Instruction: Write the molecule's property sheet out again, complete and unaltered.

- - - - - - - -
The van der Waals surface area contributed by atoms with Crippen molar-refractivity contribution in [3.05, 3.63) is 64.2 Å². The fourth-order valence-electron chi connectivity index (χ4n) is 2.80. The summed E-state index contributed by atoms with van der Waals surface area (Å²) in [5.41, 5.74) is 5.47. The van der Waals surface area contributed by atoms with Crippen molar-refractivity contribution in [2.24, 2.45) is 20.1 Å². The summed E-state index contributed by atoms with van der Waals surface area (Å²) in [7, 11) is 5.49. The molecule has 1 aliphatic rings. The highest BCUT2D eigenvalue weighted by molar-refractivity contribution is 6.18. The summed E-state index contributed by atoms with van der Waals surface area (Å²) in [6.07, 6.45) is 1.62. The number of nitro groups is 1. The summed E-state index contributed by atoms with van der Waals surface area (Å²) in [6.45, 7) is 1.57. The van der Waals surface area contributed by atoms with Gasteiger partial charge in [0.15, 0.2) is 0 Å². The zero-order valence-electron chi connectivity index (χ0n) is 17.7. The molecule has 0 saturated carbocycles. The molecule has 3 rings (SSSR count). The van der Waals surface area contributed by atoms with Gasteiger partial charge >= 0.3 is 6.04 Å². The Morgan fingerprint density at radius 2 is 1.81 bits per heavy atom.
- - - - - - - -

The van der Waals surface area contributed by atoms with Crippen molar-refractivity contribution in [3.05, 3.63) is 64.2 Å². The fourth-order valence-electron chi connectivity index (χ4n) is 2.80. The summed E-state index contributed by atoms with van der Waals surface area (Å²) in [5.41, 5.74) is 5.47. The van der Waals surface area contributed by atoms with Crippen molar-refractivity contribution in [2.24, 2.45) is 20.1 Å². The summed E-state index contributed by atoms with van der Waals surface area (Å²) in [7, 11) is 5.49. The molecule has 1 aliphatic rings. The highest BCUT2D eigenvalue weighted by molar-refractivity contribution is 6.18. The summed E-state index contributed by atoms with van der Waals surface area (Å²) in [6.07, 6.45) is 1.62. The number of nitro groups is 1. The summed E-state index contributed by atoms with van der Waals surface area (Å²) in [6.45, 7) is 1.57. The van der Waals surface area contributed by atoms with Gasteiger partial charge in [0.15, 0.2) is 0 Å². The zero-order valence-electron chi connectivity index (χ0n) is 17.7. The molecule has 0 saturated carbocycles. The molecule has 3 rings (SSSR count). The van der Waals surface area contributed by atoms with Gasteiger partial charge >= 0.3 is 6.04 Å². The Morgan fingerprint density at radius 2 is 1.81 bits per heavy atom.